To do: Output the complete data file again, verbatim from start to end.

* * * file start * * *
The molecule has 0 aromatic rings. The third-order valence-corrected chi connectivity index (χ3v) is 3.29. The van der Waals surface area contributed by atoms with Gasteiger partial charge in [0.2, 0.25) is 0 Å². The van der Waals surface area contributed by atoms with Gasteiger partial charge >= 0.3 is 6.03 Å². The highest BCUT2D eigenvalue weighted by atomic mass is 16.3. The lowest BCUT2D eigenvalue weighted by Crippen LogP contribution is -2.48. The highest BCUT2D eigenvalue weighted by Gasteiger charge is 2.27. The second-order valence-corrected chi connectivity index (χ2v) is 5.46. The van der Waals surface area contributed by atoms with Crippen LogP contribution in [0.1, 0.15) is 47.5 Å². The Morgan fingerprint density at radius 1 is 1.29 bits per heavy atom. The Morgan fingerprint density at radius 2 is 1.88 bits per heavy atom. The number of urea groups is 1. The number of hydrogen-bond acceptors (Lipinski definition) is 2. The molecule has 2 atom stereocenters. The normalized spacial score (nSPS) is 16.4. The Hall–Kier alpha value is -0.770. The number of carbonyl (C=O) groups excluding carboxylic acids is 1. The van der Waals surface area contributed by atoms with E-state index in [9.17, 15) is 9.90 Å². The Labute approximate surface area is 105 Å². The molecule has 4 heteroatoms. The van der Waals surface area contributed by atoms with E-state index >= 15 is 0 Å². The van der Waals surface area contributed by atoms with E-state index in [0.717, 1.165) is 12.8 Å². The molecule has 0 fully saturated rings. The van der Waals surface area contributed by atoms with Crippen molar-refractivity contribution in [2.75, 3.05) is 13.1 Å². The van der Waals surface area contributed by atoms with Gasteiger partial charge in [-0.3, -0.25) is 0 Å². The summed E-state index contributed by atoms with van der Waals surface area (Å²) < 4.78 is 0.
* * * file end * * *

The molecule has 0 aromatic rings. The third-order valence-corrected chi connectivity index (χ3v) is 3.29. The van der Waals surface area contributed by atoms with Gasteiger partial charge in [0.2, 0.25) is 0 Å². The van der Waals surface area contributed by atoms with Gasteiger partial charge >= 0.3 is 6.03 Å². The highest BCUT2D eigenvalue weighted by atomic mass is 16.3. The lowest BCUT2D eigenvalue weighted by Crippen LogP contribution is -2.48. The highest BCUT2D eigenvalue weighted by Gasteiger charge is 2.27. The second-order valence-corrected chi connectivity index (χ2v) is 5.46. The van der Waals surface area contributed by atoms with Crippen LogP contribution in [0.1, 0.15) is 47.5 Å². The Morgan fingerprint density at radius 1 is 1.29 bits per heavy atom. The Morgan fingerprint density at radius 2 is 1.88 bits per heavy atom. The number of urea groups is 1. The number of hydrogen-bond acceptors (Lipinski definition) is 2. The molecule has 2 atom stereocenters. The normalized spacial score (nSPS) is 16.4. The Hall–Kier alpha value is -0.770. The number of carbonyl (C=O) groups excluding carboxylic acids is 1. The van der Waals surface area contributed by atoms with E-state index in [9.17, 15) is 9.90 Å². The Labute approximate surface area is 105 Å². The molecule has 4 heteroatoms. The van der Waals surface area contributed by atoms with E-state index >= 15 is 0 Å². The van der Waals surface area contributed by atoms with E-state index in [0.717, 1.165) is 12.8 Å². The molecule has 0 fully saturated rings. The van der Waals surface area contributed by atoms with Crippen molar-refractivity contribution in [2.75, 3.05) is 13.1 Å². The van der Waals surface area contributed by atoms with Gasteiger partial charge in [-0.3, -0.25) is 0 Å². The summed E-state index contributed by atoms with van der Waals surface area (Å²) < 4.78 is 0.